Although Vanguard doesn’t offer ready-made ethical portfolios, it has 17 of its own ESG funds which you can invest in. Therefore you can create your own portfolio of ESG funds, or customise a ready-made portfolio by substituting or adding ESG funds.

If you’re happy to build your own ESG portfolio, then you’ll prefer Vanguard. Its ESG fund fees range from 0.11%-0.48%.

Overall, Moneyfarm is the better choice for you if you don’t want to pick your own ethical investments. However, if you’re confident in picking your own funds, you will prefer Vanguard.

Vanguard vs Moneyfarm: Performance

Given that Vanguard has over 80 funds, the majority of which are passive index funds, a direct comparison of performance with Moneyfarm is difficult. 

Below shows how Moneyfarm’s lowest risk, medium risk and highest risk portfolios performed in 2022 and 2019, the last year before the covid pandemic:

Moneyfarm Performance20192022
Moneyfarm Portfolio 12.9%-7.5%
Moneyfarm Portfolio 411.7%-7.4%
Moneyfarm Portfolio 719.8%-10.1%

Across the world’s stock markets, 2022 was not a good time for many investors. Energy prices, a cost-of-living crisis and high inflation, particularly in Western economies, caused widespread sell-offs in many major stock markets.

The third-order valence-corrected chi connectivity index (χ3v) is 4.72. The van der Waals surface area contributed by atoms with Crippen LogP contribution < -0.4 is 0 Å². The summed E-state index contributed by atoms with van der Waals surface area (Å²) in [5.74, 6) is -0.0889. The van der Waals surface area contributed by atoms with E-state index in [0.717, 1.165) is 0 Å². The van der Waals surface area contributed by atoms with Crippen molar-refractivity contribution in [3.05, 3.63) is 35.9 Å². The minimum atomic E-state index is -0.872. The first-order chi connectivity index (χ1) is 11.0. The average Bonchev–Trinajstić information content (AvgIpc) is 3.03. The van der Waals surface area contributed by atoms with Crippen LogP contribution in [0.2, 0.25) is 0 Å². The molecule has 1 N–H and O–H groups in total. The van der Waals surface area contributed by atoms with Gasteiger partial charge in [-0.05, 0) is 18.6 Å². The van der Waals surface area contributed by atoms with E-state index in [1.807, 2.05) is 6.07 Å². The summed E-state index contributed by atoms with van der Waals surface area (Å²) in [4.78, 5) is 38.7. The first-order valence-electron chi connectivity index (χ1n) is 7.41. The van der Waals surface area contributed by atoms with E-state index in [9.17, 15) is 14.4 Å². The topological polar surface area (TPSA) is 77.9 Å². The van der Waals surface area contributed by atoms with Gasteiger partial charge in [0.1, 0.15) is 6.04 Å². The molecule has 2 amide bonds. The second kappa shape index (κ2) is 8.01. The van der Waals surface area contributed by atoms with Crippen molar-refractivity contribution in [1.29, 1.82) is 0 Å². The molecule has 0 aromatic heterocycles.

For context, the S&P500 in the US lost 18.5% during 2022 and the pan-European Stoxx 600 lost 12.5%. The UK’s FTSE100 fared slightly better with a 0.9% return for 2022.

Moneyfarm performed better in each of the 3 portfolios above compared to passive index investing in the S&P500 or Stoxx 600 in 2022. However, this is not a scientific analysis and past performance is not a reliable indicator of future performance.

Yet, this highlights one of the advantages of actively managed funds over passive funds. Actively managed funds can be rebalanced during a downturn and thereby minimise losses, whereas passive index funds usually continue to buy the market.